31702

Letter from William W. Phelps, 14 November 1833

November 14, 1833.
Since I last wrote, our brethren have been moving in every direction.1

See Letter from William W. Phelps, 6–7 Nov. 1833; Letter from Edward Partridge, between 14 and 19 Nov. 1833; Pratt, History of the Late Persecution, 23–24; Whitmer, History, 48; Corrill, Brief History, 20; [Edward Partridge], “A History, of the Persecution,” Times and Seasons, Jan. 1840, 1:36; and Parley P. Pratt et al., “‘The Mormons’ So Called,” The Evening and the Morning Star, Extra, Feb. 1834, [2].  


It is impossible to say where many of them are.—The situation of many is critical having nothing to buy food with, and having raised none the passed season. Great destruction is said to be making with the property left—such as corn, potatoes, household furniture, &c.2

At great risk to his life, Parley P. Pratt returned to his property in Jackson County in hopes of finding provisions or food that his family had left behind. He wrote, “All my provisions for the winter were destroyed or plundered; and my grain left growing on the ground, for our enemies to harvest.” (See Pratt, History of the Late Persecution, 23.)  


The Savior said, Blessed are ye when ye are hated of all men for my name’s sake3

See Luke 21:17; Mark 13:13; Matthew 10:22; 24:9; and Book of Mormon, 1830 ed., 480 [3 Nephi 12:10].  


—and I think we have come to that. It is impossible to give you the information which requires a personal interview. Now is the hour that tries our souls; yea, the souls of the saints: we want victuals and clothes, and we mean to be saved, even if we die—for life with the present prospect before us, is not very desirable! I shall give more general information in my next if I can obtain it.
In great tribulation,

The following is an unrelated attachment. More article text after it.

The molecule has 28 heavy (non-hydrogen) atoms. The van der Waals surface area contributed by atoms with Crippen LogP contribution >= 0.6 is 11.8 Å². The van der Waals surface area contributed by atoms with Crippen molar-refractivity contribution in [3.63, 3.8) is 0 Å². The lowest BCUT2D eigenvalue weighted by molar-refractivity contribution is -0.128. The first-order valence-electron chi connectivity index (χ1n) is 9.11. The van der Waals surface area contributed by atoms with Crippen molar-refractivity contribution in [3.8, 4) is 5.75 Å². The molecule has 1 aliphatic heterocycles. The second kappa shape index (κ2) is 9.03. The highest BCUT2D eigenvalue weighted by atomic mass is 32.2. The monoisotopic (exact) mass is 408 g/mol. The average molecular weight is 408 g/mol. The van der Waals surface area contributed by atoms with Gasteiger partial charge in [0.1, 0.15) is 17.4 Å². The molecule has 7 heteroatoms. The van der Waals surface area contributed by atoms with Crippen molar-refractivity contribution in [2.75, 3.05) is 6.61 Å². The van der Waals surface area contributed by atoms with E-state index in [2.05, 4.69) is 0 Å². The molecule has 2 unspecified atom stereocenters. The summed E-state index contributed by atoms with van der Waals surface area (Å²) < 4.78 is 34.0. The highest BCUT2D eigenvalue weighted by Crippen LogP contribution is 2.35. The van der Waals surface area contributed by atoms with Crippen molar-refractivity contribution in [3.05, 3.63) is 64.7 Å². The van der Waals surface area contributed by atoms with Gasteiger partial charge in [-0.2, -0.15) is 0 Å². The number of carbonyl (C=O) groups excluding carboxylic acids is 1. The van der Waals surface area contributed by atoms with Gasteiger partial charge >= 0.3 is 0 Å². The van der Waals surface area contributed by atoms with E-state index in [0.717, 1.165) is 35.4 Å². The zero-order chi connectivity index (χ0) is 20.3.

Yours, &c. [p. 119]
November 14, 1833.
Since I last wrote, our brethren have been moving in every direction.1

See Letter from William W. Phelps, 6–7 Nov. 1833; Letter from Edward Partridge, between 14 and 19 Nov. 1833; Pratt, History of the Late Persecution, 23–24; Whitmer, History, 48; Corrill, Brief History, 20; [Edward Partridge], “A History, of the Persecution,” Times and Seasons, Jan. 1840, 1:36; and Parley P. Pratt et al., “‘The Mormons’ So Called,” The Evening and the Morning Star, Extra, Feb. 1834, [2].  


It  is impossible to say where many of them are.—The situation of many is  critical having nothing to buy food with, and having raised none the passed  season. Great destruction is said to be making with the property left—such  as corn, potatoes, household furniture, &c.2

At great risk to his life, Parley P. Pratt returned to his property in Jackson County in hopes of finding provisions or food that his family had left behind. He wrote, “All my provisions for the winter were destroyed or plundered; and my grain left growing on the ground, for our enemies to harvest.” (See Pratt, History of the Late Persecution, 23.)  


The Savior said, Blessed are ye  when ye are hated of all men for my name’s sake3

See Luke 21:17; Mark 13:13; Matthew 10:22; 24:9; and Book of Mormon, 1830 ed., 480 [3 Nephi 12:10].  


—and I think we have come  to that. It is impossible to give you the information which requires a per sonal interview. Now is the hour that tries our souls; yea, the souls of the  saints: we want victuals and clothes, and we mean to be saved, even if we  die—for life with the present prospect before us, is not very desirable! I shall  give more general information in my next if I can obtain it.
In great tribulation,
Yours, &c. [p. 119]